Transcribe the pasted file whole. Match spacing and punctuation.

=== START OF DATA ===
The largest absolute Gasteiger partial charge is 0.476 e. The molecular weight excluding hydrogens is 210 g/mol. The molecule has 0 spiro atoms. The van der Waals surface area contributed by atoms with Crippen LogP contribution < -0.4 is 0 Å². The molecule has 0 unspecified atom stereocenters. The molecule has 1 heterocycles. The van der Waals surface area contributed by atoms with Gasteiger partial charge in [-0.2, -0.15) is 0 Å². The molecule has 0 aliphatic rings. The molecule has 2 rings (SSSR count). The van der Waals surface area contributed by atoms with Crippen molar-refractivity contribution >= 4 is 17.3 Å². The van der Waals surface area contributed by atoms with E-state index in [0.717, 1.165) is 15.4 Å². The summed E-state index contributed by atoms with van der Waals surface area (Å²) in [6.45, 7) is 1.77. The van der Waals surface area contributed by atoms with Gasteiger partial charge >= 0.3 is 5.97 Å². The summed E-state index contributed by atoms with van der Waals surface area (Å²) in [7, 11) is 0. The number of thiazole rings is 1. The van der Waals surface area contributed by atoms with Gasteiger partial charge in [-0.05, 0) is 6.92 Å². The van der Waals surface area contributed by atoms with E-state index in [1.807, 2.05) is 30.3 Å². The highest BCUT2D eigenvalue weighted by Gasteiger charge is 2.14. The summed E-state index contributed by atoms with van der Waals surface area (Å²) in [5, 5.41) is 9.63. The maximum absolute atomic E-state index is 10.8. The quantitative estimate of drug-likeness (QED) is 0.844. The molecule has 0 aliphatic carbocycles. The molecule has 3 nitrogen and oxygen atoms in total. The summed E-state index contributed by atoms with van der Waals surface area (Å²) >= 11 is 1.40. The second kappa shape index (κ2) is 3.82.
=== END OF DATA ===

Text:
The largest absolute Gasteiger partial charge is 0.476 e. The molecular weight excluding hydrogens is 210 g/mol. The molecule has 0 spiro atoms. The van der Waals surface area contributed by atoms with Crippen LogP contribution < -0.4 is 0 Å². The molecule has 0 unspecified atom stereocenters. The molecule has 1 heterocycles. The van der Waals surface area contributed by atoms with Gasteiger partial charge in [-0.2, -0.15) is 0 Å². The molecule has 0 aliphatic rings. The molecule has 2 rings (SSSR count). The van der Waals surface area contributed by atoms with Crippen molar-refractivity contribution >= 4 is 17.3 Å². The van der Waals surface area contributed by atoms with E-state index in [0.717, 1.165) is 15.4 Å². The summed E-state index contributed by atoms with van der Waals surface area (Å²) in [6.45, 7) is 1.77. The van der Waals surface area contributed by atoms with Gasteiger partial charge >= 0.3 is 5.97 Å². The summed E-state index contributed by atoms with van der Waals surface area (Å²) in [7, 11) is 0. The number of thiazole rings is 1. The van der Waals surface area contributed by atoms with Gasteiger partial charge in [-0.05, 0) is 6.92 Å². The van der Waals surface area contributed by atoms with E-state index in [1.807, 2.05) is 30.3 Å². The highest BCUT2D eigenvalue weighted by Gasteiger charge is 2.14. The summed E-state index contributed by atoms with van der Waals surface area (Å²) in [5, 5.41) is 9.63. The maximum absolute atomic E-state index is 10.8. The quantitative estimate of drug-likeness (QED) is 0.844. The molecule has 0 aliphatic carbocycles. The molecule has 3 nitrogen and oxygen atoms in total. The summed E-state index contributed by atoms with van der Waals surface area (Å²) >= 11 is 1.40. The second kappa shape index (κ2) is 3.82.